1984 also saw the recording of two more of David’s signature pieces, the Brahms Clarinet Sonatas (DE 3025). During the summer David, Bösie (my Bösendorfer Imperial) and I found ourselves in the Santa Ana, California High School Auditorium with Amelia and recording guru John Eargle, who was to become our longtime Delos Director of Recording. John’s miking captured everything with such clarity that David was afraid it would pick up the sound of his knees cracking when he bent them ever so slightly in the course of his beautiful Brahms phrasing. While Bösie was feeling comfortable in the venue, we went ahead and recorded the Mozart and Beethoven Piano/Wind Quintets (DE 3024) with three other outstanding wind players from the Los Angeles Chamber Orchestra: Allan Vogel, oboe; Robin Graham, French horn and Ken Munday, bassoon. David and his three wind-player friends shone and sang and romped exquisitely in both the Mozart and the Beethoven, and this recording also became a Delos favorite. Allan also went on to make a number of highly prized oboe recordings for Delos.
Reviews of DE 3020, the Mozart Clarinet Concerto with David Shifrin:
“These performances come as close to being ideal as any in my experience. Shifrin hits almost unbelievable peaks of beauty again and again. His tastes are impeccable at every moment, and the sound he produces is a revelation in just how beautifully the clarinet can be played. He does for his instrument what Flagstad did for our concept of Wagnerian sopranos. Shifrin also seems to have inspired his colleagues, for both accompaniments are outstanding in every respect, and the recording superb. Highest possible recommendation.” San Francisco Chronicle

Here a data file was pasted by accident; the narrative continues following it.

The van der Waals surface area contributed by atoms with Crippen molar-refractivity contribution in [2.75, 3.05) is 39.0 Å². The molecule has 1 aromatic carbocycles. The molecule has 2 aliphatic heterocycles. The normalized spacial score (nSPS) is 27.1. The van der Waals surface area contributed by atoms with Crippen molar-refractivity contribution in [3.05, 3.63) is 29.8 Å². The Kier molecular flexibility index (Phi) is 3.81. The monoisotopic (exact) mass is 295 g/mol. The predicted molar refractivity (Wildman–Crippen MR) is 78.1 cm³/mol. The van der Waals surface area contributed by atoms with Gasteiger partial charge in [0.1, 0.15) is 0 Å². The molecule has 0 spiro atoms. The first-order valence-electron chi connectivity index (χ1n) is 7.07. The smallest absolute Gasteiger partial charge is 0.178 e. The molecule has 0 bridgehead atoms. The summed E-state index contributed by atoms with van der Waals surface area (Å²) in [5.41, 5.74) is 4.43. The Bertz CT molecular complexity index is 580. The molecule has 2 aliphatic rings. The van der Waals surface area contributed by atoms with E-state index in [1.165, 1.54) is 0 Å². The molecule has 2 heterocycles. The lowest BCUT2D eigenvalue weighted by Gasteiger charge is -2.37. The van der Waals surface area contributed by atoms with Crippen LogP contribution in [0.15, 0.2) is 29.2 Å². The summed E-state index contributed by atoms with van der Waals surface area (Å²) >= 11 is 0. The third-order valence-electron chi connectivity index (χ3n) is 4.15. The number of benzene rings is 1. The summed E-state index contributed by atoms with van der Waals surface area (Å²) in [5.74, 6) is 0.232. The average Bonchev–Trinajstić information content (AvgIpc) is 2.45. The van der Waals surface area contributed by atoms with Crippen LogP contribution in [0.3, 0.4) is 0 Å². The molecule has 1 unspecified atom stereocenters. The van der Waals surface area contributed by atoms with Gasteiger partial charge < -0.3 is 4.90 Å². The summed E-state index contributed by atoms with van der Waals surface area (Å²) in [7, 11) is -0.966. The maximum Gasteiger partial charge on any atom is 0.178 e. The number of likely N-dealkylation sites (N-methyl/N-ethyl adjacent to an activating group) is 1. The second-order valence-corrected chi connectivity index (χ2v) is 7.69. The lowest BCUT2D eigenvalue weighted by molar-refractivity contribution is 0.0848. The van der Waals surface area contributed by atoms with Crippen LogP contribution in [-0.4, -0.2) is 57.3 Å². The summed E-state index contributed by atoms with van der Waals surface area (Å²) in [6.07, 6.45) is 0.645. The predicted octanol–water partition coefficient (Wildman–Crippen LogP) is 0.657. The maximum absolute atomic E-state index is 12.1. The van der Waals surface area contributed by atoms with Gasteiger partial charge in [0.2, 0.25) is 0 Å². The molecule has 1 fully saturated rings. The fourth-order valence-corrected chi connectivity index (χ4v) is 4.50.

“Record of the Year. How musicologists have arrived at these reconstructions of the original versions of Mozart’s Clarinet Quintet and Clarinet Concerto makes for fascinating reading in the notes to this CD, but what truly distinguishes the disc is the glowing performances it contains. Clarinetist David Shifrin approaches both works in the highest bel canto style, with a seamless, long-line legato enhanced by a velvety tone. Both the Chamber Music Northwest (in the quintet) and the Mostly Mozart Orchestra (in the concerto) follow his lead and imbue the performances with a mellowness that does not obscure the melancholy lying below the surface of these late mature works.” Stereo Review
“If there is a bel canto school of clarinet playing, Shifrin is surely its finest exponent. In the Mozart, he etched a legato line of impeccably fluid grace and subtle inflection… Shifrin traversed the gamut of his instrument with uncanny equanimity. Striking leaps, from the lowest bass notes to pitches in his flutelike upper range maintained their silver timbre and purity.
“Shifrin was aided in this concerto by a specially designed instrument, one whose length and range was extended below that of the standard B-flat clarinet. With several additional baritone notes at his command, Shifrin was able to execute the piece more closely to the way Mozart originally composed it. The whole concerto took on a new depth, and the expanded range for the solo instrument placed Mozart’s ideas in even bolder relief.” Los Angeles Times
“There is a new name to remember – David Shifrin from New Yo